Rainforest Tree Houses
Ecotourism continues to be embraced as the antithesis of mass tourism because of its promise of achieving sustainability through conservation mindedness, community development, education and learning, and the promotion of nature based activities that were sensitive to both ecological and social systems. The extent to which this promise has been realised is open to debate.
Focusing on an array of economic, social and ecological inconsistencies that continue to plague ecotourism in theory and practice, the volume examines ecotourism in reference to other related forms of tourism, impacts, conservation, sustainability, education and interpretation, policy and governance, and the ethical imperative of ecotourism as these apply to the world's greenest form of tourism. Ecotourism is a growing field attracting increasing attention from students and academics. Fennell provides an authoritative and comprehensive review of the most important issues that continue to both plague ecotourism and make it one of the most dynamic sectors in the tourism industry. It covers a comprehensive range of themes and geographical regions.
Building on the success of prior editions, Ecotourism has been revised throughout to incorporate recent research and benefits from the introduction of real-life case studies and summaries of recent literature. An essential reference for those interested in Ecotourism, the book is accessible to students but retains the depth required for use by researchers and practitioners in the field. New chapters on the theory and application of animal ethics; community development in sustainable tourism; and education and learning in the field have added further value to an already very comprehensive volume. This book will be of interest to students across a range of disciplines including geography, economics, business, ethics, biology, and environmental studies.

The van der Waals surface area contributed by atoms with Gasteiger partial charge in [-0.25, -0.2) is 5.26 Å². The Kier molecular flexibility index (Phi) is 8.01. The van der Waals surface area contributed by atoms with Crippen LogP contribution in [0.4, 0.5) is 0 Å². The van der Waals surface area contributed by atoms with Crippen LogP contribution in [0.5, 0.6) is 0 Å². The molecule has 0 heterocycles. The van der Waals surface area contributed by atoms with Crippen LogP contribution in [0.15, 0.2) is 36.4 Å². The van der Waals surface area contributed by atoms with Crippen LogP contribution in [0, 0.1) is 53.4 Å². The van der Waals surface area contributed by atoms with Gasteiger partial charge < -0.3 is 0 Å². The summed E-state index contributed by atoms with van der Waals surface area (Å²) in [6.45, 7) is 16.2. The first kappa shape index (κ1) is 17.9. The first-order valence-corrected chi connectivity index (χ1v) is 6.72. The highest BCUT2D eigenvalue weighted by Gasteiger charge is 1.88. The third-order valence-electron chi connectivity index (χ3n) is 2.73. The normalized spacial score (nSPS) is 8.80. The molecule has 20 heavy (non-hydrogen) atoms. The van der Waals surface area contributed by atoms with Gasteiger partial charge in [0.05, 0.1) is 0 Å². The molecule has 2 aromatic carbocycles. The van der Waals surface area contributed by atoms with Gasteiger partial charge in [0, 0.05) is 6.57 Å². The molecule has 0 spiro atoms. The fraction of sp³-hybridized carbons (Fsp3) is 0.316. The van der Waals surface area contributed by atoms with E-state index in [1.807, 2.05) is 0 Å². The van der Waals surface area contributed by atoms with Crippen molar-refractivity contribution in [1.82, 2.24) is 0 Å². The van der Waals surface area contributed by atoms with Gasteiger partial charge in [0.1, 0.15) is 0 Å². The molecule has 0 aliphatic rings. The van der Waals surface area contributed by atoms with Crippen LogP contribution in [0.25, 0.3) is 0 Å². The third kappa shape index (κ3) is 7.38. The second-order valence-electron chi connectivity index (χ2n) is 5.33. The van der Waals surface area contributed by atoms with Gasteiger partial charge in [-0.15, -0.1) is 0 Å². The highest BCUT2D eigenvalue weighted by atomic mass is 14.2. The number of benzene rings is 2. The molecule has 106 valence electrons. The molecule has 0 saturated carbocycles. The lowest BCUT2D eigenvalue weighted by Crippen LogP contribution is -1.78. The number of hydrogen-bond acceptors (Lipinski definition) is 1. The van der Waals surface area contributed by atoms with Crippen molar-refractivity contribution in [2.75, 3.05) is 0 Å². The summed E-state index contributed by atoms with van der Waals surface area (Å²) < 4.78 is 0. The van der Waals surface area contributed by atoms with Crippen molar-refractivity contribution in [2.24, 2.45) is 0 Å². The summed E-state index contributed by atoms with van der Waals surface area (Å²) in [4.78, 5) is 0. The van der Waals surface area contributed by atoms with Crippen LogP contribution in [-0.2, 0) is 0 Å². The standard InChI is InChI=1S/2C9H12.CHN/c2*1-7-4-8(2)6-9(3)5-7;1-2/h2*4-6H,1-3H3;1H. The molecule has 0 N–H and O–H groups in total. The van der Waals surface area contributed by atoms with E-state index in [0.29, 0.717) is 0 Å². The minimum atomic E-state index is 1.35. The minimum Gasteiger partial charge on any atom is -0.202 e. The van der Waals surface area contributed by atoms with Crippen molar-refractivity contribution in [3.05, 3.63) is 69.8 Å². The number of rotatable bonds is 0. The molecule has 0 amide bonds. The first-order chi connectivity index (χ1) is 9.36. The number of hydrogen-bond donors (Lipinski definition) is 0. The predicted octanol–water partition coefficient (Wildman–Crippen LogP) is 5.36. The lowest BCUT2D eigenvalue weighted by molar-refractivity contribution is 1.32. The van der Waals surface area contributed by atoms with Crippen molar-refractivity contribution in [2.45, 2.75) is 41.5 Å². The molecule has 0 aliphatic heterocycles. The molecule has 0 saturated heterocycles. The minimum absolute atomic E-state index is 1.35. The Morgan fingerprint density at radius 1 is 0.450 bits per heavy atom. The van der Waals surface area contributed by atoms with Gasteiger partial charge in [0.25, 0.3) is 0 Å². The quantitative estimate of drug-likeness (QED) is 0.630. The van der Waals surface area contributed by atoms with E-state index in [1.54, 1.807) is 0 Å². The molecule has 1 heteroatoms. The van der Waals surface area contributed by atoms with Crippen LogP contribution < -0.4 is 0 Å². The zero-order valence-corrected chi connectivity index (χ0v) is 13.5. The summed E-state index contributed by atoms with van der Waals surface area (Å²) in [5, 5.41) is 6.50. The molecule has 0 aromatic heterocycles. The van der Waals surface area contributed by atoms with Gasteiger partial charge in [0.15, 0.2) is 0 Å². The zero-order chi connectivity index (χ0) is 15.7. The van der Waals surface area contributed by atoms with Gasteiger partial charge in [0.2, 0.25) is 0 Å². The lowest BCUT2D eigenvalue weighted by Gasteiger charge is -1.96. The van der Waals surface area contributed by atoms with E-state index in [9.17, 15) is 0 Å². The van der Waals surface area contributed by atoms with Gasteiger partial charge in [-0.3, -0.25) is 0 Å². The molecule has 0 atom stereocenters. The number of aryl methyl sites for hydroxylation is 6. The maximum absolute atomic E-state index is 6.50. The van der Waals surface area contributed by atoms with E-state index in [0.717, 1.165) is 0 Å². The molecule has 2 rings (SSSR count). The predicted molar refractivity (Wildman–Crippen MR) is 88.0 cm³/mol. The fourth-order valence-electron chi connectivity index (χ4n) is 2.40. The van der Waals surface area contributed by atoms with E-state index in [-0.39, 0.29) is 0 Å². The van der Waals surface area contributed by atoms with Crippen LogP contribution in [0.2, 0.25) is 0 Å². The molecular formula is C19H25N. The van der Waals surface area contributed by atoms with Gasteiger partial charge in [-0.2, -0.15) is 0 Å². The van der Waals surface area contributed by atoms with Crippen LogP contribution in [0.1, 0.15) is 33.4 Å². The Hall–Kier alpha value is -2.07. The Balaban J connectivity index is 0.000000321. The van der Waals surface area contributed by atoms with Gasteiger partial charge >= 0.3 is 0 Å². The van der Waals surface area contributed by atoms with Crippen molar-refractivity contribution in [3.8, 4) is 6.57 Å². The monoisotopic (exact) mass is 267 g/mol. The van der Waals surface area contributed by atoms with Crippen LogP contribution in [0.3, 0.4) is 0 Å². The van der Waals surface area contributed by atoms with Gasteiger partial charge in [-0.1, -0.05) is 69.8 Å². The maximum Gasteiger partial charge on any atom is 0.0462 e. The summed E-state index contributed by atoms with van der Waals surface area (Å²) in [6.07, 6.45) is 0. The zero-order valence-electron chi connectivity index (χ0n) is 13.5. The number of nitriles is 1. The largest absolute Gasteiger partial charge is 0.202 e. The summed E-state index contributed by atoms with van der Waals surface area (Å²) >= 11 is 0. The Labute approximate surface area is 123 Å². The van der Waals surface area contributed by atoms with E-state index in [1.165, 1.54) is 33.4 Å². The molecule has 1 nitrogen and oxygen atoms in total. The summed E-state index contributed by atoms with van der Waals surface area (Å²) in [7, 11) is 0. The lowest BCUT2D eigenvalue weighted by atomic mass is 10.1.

The book offers a comprehensive and integrated approach to the topic of tourism development and its contribution to the fight against poverty. Tourism development is credited to be a powerful source of regional development and improvement in developing countries, and the focus of the book is on the world's poorest areas and how tourism connects to the poor and unlocks opportunities to escape the poverty trap.
This book takes a comprehensive and unique approach by combining a decade of research on the effects of tourism development on poverty reduction in Latin America. The book explores poverty and its impact on development at the macro and micro levels. Then, it goes on to focus on tourism development and its effects on growth, inequality, and poverty reduction and how these dynamic relationships affect the most vulnerable groups of society. The research also documents on how the poor perceive tourism development on their lives and if they see it as an important vehicle to help them escape from poverty. Lastly, the authors map the conditions under which tourism can reach the poor and how tourism can offer opportunities for impoverished areas and their residents.
Combining tourism dynamics, development economics, poverty reduction, business practices, and a sustainable perspective, the book takes a broad look at this important issue. The book will be informative and valuable to a higher educational audience, including academia and researchers, as well as practitioners, policymakers, and international organizations, and graduate students.